Taliban defends record on women as UN looks at path forward

An Afghan woman walks among Taliban soldiers at a checkpoint in Kabul

By Michelle Nichols

UNITED NATIONS (Reuters) - Afghanistan's Taliban-led administration is "obligated" to consider religious values and will not allow interference in internal affairs, it has told the United Nations in response to an assessment on how the world could deal with the Islamists.

The U.N. Security Council asked Secretary-General Antonio Guterres for the independent assessment, which was submitted this month. It proposes a path for political engagement aimed at reintegrating Afghanistan after the Taliban seized power in August 2021 as U.S.-led forces withdrew after 20 years of war.

The Taliban-led administration's desire for recognition - and the country's seat at the United Nations - is seen as key international leverage to press for an inclusive government and respect for rights, particularly for women, in Afghanistan.

"The basic rights of women and girls, including the right to education and to work, and representation in public and political life – are not only fundamental obligations of a state, but also critical to build state capacity for long-term development and economic growth and peace and security," read the assessment submitted to the 15-member council.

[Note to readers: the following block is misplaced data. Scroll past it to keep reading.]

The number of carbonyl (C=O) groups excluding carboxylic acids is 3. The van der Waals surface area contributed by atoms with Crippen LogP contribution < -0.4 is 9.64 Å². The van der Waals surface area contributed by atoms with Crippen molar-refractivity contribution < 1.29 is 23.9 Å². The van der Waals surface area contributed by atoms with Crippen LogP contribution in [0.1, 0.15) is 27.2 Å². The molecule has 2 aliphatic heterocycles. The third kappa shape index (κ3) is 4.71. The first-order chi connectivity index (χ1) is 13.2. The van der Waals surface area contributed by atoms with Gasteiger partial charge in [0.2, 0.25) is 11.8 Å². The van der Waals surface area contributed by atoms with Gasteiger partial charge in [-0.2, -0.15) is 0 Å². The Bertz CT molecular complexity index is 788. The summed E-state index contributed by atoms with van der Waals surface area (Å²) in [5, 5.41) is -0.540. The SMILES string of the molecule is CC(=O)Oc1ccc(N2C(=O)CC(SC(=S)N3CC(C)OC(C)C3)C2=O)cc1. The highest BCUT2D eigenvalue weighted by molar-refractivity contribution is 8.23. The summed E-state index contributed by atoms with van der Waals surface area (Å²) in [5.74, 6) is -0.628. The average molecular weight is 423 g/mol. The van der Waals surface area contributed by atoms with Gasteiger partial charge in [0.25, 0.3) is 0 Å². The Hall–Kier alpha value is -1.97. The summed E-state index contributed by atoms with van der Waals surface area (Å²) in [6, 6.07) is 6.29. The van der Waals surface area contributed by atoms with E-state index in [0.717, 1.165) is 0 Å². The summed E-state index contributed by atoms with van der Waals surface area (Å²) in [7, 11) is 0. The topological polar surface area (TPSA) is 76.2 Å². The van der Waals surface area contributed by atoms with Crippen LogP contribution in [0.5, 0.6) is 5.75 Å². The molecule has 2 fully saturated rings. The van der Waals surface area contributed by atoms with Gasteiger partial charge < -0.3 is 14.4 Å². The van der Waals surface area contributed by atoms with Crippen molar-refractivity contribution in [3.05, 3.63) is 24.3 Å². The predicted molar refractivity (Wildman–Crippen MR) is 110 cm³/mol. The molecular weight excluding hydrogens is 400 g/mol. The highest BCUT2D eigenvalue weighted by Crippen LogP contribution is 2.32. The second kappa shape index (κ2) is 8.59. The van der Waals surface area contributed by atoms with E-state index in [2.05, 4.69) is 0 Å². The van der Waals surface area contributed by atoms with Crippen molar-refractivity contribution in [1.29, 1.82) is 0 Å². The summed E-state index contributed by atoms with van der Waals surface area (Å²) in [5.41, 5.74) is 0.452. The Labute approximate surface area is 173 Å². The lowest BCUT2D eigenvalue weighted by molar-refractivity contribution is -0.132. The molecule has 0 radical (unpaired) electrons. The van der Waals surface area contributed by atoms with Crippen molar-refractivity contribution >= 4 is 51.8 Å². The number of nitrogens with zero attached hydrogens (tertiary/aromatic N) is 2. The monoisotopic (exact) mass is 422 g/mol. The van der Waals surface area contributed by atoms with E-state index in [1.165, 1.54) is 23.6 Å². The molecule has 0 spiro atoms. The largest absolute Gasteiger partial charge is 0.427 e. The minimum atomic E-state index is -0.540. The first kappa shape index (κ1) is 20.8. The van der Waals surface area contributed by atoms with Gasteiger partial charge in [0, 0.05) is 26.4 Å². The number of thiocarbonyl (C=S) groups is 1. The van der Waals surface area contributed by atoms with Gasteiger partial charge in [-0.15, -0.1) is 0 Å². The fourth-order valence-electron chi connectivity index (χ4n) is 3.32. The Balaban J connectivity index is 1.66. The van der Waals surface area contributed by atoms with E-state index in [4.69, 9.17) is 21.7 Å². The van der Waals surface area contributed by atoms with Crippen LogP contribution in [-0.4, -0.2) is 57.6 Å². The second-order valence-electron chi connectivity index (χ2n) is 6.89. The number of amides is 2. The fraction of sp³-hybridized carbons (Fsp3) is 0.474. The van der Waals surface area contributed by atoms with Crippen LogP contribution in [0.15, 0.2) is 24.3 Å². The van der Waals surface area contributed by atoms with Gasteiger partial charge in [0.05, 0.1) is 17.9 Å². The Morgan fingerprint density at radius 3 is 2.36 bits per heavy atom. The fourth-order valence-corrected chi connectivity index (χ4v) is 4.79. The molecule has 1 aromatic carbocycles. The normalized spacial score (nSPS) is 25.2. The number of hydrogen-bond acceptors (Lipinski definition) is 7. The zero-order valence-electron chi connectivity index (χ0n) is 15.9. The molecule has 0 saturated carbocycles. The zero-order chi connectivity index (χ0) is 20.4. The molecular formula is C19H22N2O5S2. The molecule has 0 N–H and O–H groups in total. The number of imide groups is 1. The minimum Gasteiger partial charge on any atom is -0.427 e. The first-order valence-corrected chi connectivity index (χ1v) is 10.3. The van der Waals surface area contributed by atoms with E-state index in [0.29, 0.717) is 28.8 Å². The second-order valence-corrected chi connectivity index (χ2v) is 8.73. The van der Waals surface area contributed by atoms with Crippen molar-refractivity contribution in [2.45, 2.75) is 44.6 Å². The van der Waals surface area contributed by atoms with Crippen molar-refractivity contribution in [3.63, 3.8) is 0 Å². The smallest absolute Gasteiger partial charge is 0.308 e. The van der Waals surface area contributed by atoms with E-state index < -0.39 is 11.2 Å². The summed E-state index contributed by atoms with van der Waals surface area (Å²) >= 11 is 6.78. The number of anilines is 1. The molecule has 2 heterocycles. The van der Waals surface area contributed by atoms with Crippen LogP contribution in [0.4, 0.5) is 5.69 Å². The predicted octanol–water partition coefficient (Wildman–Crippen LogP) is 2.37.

"Any formal re-integration of Afghanistan into global institutions and systems will require the participation and leadership of Afghan women," it read. The assessment was written by veteran Turkish diplomat Feridun Sinirlioglu.

Since the Taliban returned to power, most girls have been barred from high school and women from universities. The Taliban have also stopped most Afghan female staff from working at aid agencies, closed beauty salons, barred women from parks and curtailed travel for women in the absence of a male guardian.

The Taliban say they respect rights in line with their interpretation of Islamic law.

"This government is obligated to take into consideration the religious values and national interests of the country during all engagements, and will not allow anyone to interfere in our internal affairs," the Taliban-led administration wrote in a response this week to the assessment, seen by Reuters.

It said that since the end of the war Afghan women had been able to secure some of their most basic rights, that about 23.4% of all Afghan civil servants are women, and that unprecedented numbers of Afghan women were participating as leaders and job creators in the business, commerce and manufacturing sectors.

"The Islamic Emirate has collected thousands of street beggars, a legacy of the previous regime, majority of whom were women and allocated them regular stipends," it added.

The United Nations says two-thirds of Afghanistan's 43 million people need humanitarian aid.

The independent assessment given to the Security Council recommended the appointment of a U.N. special envoy on Afghanistan, which the Taliban rejected as "unacceptable."

(Reporting by Michelle Nichols; editing by Jonathan Oatis)